Countries made many national climate commitments as part of the Paris Agreement on climate change, which entered into force earlier this month. Now comes the hard part of implementing those commitments. The public can serve an invaluable watchdog role, holding governments accountable for following through on their targets and making sure climate action happens in a way that’s fair and inclusive. But first, the climate and open government communities will need to join forces.

Historically, open government and climate groups have worked in silos, operating in different forums, using different terminology and meeting with different stakeholders. Yet the NGOs, academics and other non-state actors focused on transparent governance and accountability are critically important in the climate arena, especially now that countries must address numerous governance hurdles, including the need for national level institutional coordination, capacity building and political buy-in. Bringing together the open government and climate communities offers an opportunity to develop new strategies that enhance accountable and inclusive climate policy decision-making.   

Here are four areas where these communities can lean in together to ensure governments follow through on effective climate action:

1) Expand access to climate data and information.

Open government and climate NGOs and local communities can expand the use of traditional transparency tools and processes such as Freedom of Information (FOI) laws, transparent budgeting, open data policies and public procurement to enhance open information on climate mitigation, adaptation and finance. For example, Transparencia Mexicana used Mexico’s Freedom of Information Law to collect data to map climate finance actors and the flow of finance in the country. This allows them to make specific recommendations on how to safeguard climate funds against corruption and ensure the money translates into real action on the ground.  

Civil society NGOs can also provide alternatives to online portals to ensure information is actually reaching local communities. One group in Indonesia, Yayasan Lembaga Konsumen Indonesia (YLKI), uses its weekly consumer radio show to provide a forum around electricity issues in Jakarta. This allows them to directly share information about public rights around electricity services, provide a forum to answer questions, and increase the ability of local residents to address grievances about power cuts and service reliability.

2) Promote inclusive and participatory climate policy development.

Civil society and community groups already play a crucial role in advocating for climate action and improving climate governance at the national and local levels, especially when it comes to safeguarding poor and vulnerable people, who often lack political voice. Public survey research has also found that people want civil society NGOs included in climate policymaking decisions, and believe the process is more legitimate when civil society is involved. Open government and climate civil society groups can use their links with local communities to strengthen the number and type of initiatives used to feed public input into wider policy debates and secure a seat for both men and women at the decision-making table. This can include mobilizing youth awareness, training indigenous leaders on proposed and negotiated climate change legislation and their rights around the principle of “free, prior, and informed consent,” or strengthening NGO participation in government-led roundtables on national climate change agendas.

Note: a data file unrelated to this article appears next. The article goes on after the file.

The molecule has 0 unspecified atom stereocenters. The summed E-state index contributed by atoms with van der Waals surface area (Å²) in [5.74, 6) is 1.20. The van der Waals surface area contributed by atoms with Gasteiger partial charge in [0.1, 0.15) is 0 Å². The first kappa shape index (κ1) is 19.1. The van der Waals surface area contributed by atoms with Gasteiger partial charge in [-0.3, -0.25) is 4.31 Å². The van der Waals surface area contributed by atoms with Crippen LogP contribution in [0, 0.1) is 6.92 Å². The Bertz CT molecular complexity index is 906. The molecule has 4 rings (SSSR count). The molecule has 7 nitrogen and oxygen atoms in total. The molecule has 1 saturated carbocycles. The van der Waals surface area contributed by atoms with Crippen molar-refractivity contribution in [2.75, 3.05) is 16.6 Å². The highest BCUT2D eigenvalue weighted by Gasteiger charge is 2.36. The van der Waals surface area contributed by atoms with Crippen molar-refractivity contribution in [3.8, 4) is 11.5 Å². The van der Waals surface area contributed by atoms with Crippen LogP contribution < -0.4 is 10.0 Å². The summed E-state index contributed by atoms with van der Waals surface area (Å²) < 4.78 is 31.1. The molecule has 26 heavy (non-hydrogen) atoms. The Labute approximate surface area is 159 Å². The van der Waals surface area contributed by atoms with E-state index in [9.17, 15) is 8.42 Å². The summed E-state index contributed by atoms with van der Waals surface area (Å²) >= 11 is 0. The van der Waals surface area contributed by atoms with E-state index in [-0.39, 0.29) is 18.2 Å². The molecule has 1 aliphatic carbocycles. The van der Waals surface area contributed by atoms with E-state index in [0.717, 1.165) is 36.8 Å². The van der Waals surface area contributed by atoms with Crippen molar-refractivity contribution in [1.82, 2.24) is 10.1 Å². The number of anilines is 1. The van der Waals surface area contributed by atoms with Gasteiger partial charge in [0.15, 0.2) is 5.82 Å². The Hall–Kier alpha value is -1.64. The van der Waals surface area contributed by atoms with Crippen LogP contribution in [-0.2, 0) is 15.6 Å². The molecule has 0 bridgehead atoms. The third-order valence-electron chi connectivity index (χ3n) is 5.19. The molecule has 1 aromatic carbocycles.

3) Take legal action for stronger accountability.

Accountability at a national level can only be achieved if grievance mechanisms are in place to address a lack of transparency or public participation, or address the impact of projects and policies on individuals and communities.  Civil society groups and individuals can use legal actions like climate litigation, petitions, administrative policy challenges and court cases at the national, regional or international levels to hold governments and businesses accountable for failing to effectively act on climate change.  In the Netherlands, for example, the Hague District Court determined the country must further reduce CO2 emissions to adequately address the impacts of climate change and meet their obligation to protect people and the environment. The case was brought by the Urgenda Foundation, a Dutch NGO, and 886 individuals concerned about the country’s ongoing contribution to climate change.

4) Create new spaces for advocacy.

Bringing the climate and open government movements together allows civil society to tap new forums for securing momentum around climate policy implementation. For example, many civil society NGOs are highlighting the important connections between a strong Governance Goal 16 under the 2030 Agenda for Sustainable Development, and strong water quality and climate change policies.  WRI is hosting the sixth Global Gathering of The Access Initiative, called “Open Government for Climate Action,” organized in connection with the December Open Government Partnership Summit (OGP). This event will bring together leading thinkers in open government, open data and climate to exchange ideas on how civil society can best engage in implementing national climate policy. The Gathering will also inform future open government commitments made by OGP member countries, including many of the countries responsible for the largest emissions of greenhouse gases, such as the EU, United States, Mexico, Indonesia and Brazil.

The Gathering and Summit offer exciting opportunities to bring together the separate worlds of open government and climate.  Together, they will help spur accountable and inclusive climate action that improves the lives of local communities.